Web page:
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Posted: 1/16/2006 5:42:08 PM EDT
I have an interview tomorrow with a large military contractor and I need to know some things about the ISO process. I have a basic understanding about the certification process, but once in place, what does a company have to do to maintain their certification? Internal audits? Based on what?

Any information will be greatly appreciated. Thanks.
Link Posted: 1/16/2006 5:54:23 PM EDT
[Last Edit: 1/16/2006 5:56:41 PM EDT by CMOS]
If the company is involved in DoD contracts then yes, usually the company will have to maintain the ISO certification.

There are indeed both ISO (external) and internal audits that do, and should, take place. Sort of a method of self policing.

Do not mistake ISO for "quality." ISO is a PROCEDURAL method, not an assurance of quality. Mention that and you'll score some points on the interview. This will show that you really understand the whole process.

In short, ISO is a system of verification that ensures you're doing what you say you're going to do, and you can prove that you did. It's that simple. If your ISO says you wipe your ass with 2 sheets then you can produce a signed record of every person that uses the john, multiply that X 2- sheets and you should have an accurate count of the number of sheets used.

From a procedure standpoint you need to document what you plan to do, then prove via records that you did that. It's that simple.

The "quality" part of the equation will depend entirely on how well your processes are to being with. Quality has nothing to do with the simple exercise of keeping ISO records. Understand? ISO can improve quality ***if*** the company/supervisors really understand how ISO works and how it doesn't work.

IM me if you want to chat before your interview. Be glad to help.

CMOS

Link Posted: 1/16/2006 7:44:52 PM EDT
ISO cert is pushed to weed out the small companies that can't afford to absorb the cost.

You can pencil whip the paperwork, but doesn't mean didly about quality..
Link Posted: 1/16/2006 9:17:11 PM EDT
Simple...
Do what you document and document what you do.
I work for a ISO certified company and wrote the procedures manual for my department.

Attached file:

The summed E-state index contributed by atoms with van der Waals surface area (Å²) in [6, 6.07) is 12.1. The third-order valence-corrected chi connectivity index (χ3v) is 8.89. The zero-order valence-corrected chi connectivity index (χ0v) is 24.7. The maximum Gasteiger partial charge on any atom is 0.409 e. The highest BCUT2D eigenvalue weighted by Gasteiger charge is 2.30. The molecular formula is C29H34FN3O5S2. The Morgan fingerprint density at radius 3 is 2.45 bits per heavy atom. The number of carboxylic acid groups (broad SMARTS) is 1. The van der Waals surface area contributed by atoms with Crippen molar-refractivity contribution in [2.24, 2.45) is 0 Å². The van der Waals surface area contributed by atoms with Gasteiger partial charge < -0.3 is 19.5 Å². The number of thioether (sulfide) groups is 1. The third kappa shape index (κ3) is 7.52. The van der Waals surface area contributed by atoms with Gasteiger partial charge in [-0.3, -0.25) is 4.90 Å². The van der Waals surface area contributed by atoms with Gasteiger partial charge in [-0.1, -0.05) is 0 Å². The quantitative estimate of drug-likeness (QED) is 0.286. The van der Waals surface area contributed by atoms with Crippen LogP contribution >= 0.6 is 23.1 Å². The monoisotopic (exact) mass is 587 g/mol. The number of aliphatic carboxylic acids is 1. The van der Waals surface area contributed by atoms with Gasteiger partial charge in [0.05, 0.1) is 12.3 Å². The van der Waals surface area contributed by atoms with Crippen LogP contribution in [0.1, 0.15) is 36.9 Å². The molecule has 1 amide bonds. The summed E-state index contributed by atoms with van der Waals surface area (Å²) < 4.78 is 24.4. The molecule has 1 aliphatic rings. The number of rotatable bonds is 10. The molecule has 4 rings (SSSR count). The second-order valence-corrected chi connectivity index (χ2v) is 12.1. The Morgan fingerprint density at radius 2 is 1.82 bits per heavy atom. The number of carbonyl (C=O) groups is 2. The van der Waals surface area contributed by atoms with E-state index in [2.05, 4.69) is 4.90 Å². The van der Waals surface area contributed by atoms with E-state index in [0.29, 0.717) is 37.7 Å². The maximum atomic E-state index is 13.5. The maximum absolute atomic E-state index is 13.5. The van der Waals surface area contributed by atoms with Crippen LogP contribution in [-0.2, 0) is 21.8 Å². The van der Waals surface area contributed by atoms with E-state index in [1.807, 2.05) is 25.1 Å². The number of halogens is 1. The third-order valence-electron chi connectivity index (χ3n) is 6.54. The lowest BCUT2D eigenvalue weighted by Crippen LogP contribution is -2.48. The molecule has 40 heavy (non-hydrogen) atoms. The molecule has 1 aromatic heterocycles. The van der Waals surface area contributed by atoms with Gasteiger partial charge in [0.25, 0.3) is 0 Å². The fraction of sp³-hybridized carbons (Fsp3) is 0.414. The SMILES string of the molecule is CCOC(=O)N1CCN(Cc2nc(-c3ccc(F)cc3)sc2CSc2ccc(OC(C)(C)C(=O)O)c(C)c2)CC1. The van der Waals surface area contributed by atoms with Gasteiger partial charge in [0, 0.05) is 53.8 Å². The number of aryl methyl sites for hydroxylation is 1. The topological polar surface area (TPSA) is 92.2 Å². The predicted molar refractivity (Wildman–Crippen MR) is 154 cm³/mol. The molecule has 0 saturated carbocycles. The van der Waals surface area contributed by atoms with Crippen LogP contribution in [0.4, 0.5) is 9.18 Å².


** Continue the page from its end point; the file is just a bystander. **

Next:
I'm also on the internal audit committee.
ISO is only as good as your company is willing to commit to it... another words in most companies it doesn't mean jack shit.
Link Posted: 1/16/2006 9:27:16 PM EDT

Originally Posted By yobo:
ISO is only as good as your company is willing to commit to it... another words in most companies it doesn't mean jack shit.



exactly. we made damn good machines before the ISO certification. we all built the same quality machines before and after the certification, just afterwards we had a lot more paper work to fill out. i feel sorry for the customer when we handed them the manual hahahahahha 3 - 4" 3ring binders. ISO required we supply paperwork for every god damn little part. although the FDA approval didnt help much either
Link Posted: 1/16/2006 9:34:43 PM EDT

Originally Posted By pieceofstink:
I have an interview tomorrow with a large military contractor and I need to know some things about the ISO process. I have a basic understanding about the certification process, but once in place, what does a company have to do to maintain their certification? Internal audits? Based on what?

Any information will be greatly appreciated. Thanks.



if the company is already certified youre good to go, just follow the companies documentation procedures. the whole procedure is different from company to company. its mostly to make sure that everything gets done correctly and nothing is overlooked. GOOD LUCK!
Link Posted: 1/16/2006 10:30:02 PM EDT
Thanks for all the input!! CMOS-IM inbound.
Link Posted: 1/17/2006 4:19:53 AM EDT
the other posters are spot on. It's a procedural/documentation thing. Say what you're going to do, write it down and then do it. Part of it is making sure you're employees know the process and follow it. Review your procedures/documentation regularly and make sure everyone know's where to find it.

It's no more complex than the company WANT'S it to be, most make it a LOT more involved than they have to.

Also as said above, it doesn't do squat to insure you have a high-quality product, just that you're producing a CONSISTENT product.
Link Posted: 1/17/2006 6:57:53 AM EDT
Simply: ISO documents and standardizes the processes used by the companies.

Thus, if an inspector asks, "How do you folks do ____________?", everybody gives the same answer from the same ISO procedure.
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